15 Sep 2021

Our Changing World - South Island kākā in Ōtepoti

From Afternoons, 3:35 pm on 15 September 2021

In the hills north of Ōtepoti Dunedin the predator-free fenced area of Orokonui Ecosanctuary provides a safe space for many native New Zealand birds, tuatara and lizards.

Orokonui Ecosanctuary

Orokonui Ecosanctuary Photo: RNZ / Claire Concannon

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After it opened in 2007, South Island kākā were the first birds released into the ecosanctuary, the beginning of a plan to re-establish a population of these birds, long lost to their ancestral home.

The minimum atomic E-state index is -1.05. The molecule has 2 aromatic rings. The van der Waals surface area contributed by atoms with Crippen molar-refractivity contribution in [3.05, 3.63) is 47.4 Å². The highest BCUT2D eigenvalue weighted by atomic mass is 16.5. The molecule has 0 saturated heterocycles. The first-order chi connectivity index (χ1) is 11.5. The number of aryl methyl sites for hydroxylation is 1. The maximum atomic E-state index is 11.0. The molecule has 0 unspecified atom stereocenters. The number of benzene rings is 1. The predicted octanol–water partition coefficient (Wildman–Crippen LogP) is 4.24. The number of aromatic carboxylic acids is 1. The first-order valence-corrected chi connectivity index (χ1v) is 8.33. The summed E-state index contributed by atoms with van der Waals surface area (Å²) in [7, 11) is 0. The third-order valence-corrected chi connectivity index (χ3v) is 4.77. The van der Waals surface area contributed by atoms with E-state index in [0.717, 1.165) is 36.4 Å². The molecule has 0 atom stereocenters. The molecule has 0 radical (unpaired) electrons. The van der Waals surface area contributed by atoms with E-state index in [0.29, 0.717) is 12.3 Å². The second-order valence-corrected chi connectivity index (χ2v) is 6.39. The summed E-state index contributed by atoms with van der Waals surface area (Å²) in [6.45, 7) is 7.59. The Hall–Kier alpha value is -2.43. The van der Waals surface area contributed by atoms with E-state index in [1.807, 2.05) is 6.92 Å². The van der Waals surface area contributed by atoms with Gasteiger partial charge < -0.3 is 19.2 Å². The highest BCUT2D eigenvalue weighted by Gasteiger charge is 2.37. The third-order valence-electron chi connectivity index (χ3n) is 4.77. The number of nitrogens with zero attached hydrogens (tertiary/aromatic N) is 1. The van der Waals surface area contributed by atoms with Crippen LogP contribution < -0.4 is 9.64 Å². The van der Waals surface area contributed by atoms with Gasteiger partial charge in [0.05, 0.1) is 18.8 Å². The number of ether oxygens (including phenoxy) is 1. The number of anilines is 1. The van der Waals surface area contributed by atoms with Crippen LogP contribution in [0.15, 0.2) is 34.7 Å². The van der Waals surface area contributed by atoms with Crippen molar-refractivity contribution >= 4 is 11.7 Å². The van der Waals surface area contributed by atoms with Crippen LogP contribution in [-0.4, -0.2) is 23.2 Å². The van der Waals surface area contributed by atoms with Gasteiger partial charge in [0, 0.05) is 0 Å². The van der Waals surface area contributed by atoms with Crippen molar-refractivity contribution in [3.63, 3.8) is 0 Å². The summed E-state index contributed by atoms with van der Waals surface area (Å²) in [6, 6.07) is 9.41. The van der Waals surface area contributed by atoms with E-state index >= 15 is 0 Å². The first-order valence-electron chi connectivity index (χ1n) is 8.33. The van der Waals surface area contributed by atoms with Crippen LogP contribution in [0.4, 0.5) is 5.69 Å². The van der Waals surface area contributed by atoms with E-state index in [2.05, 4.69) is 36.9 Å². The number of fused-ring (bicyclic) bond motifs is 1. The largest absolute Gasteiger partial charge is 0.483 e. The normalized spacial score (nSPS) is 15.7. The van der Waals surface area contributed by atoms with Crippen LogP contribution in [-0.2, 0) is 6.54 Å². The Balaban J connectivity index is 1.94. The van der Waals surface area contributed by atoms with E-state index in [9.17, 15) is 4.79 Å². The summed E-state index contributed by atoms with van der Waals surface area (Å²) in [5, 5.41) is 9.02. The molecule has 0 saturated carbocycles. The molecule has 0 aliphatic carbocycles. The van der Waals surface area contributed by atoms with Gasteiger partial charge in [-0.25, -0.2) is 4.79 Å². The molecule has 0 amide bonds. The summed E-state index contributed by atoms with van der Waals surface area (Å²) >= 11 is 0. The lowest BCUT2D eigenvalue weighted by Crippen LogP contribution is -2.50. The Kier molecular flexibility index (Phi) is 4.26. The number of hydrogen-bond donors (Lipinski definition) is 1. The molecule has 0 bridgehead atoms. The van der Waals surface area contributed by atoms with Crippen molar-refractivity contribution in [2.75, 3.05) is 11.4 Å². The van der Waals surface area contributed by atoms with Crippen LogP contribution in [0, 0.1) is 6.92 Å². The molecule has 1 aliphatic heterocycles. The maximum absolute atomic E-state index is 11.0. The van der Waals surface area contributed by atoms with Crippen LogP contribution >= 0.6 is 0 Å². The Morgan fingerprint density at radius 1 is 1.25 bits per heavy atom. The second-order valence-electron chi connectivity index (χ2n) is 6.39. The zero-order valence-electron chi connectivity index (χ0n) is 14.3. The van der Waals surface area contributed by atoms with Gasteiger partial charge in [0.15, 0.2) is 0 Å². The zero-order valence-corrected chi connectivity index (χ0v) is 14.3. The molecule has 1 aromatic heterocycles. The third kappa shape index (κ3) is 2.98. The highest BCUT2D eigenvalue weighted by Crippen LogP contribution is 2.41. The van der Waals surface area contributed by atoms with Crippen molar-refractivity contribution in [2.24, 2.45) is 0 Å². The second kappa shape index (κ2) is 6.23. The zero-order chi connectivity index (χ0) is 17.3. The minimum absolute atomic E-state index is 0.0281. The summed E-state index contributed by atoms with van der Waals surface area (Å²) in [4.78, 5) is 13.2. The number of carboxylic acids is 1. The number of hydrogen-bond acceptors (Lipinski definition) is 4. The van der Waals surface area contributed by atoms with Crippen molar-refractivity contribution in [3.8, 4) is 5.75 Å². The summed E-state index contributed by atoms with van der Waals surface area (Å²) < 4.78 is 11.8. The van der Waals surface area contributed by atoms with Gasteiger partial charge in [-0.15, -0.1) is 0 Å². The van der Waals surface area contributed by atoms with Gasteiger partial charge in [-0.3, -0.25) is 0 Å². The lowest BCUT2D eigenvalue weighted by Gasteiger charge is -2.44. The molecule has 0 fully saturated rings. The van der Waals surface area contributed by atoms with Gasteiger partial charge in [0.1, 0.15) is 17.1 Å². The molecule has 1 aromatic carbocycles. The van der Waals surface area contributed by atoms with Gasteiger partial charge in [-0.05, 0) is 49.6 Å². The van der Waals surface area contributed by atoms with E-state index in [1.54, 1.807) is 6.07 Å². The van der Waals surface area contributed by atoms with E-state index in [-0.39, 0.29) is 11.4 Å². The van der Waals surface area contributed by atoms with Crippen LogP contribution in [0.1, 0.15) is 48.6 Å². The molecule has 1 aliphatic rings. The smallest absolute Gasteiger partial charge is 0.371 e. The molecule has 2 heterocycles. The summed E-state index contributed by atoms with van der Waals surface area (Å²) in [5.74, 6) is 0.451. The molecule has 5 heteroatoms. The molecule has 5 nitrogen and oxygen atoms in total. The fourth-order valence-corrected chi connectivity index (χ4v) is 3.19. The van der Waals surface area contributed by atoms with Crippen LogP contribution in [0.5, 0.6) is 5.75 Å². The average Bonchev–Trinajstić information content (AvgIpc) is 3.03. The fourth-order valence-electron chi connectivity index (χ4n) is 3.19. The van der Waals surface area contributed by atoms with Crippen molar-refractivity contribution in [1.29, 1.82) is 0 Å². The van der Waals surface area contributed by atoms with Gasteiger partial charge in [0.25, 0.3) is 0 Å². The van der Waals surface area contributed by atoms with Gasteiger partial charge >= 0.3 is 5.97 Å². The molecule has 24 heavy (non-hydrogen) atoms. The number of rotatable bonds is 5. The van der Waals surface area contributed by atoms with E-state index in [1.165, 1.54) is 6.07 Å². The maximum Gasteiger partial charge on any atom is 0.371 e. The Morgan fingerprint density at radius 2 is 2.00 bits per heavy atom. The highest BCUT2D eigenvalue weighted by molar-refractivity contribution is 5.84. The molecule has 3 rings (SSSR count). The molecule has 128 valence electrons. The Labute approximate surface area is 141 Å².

While the population has grown across time, it hasn't been all smooth sailing. The South Island kākā breeding programme at the Dunedin Botanic Garden continues to help kākā parents to raise new chicks, to supplement those breeding inside of the ecosanctuary. Unfortunately, some the curious juveniles that wander beyond the fence have met untimely deaths due to various reasons.

Claire Concannon learns about the rollercoaster ride of the South Island kākā’s return to this area, and about the many groups working together to help make it happen.

Kākā chicks at the Dunedin Wildlife Hospital

Kākā chicks at the Dunedin Wildlife Hospital Photo: Supplied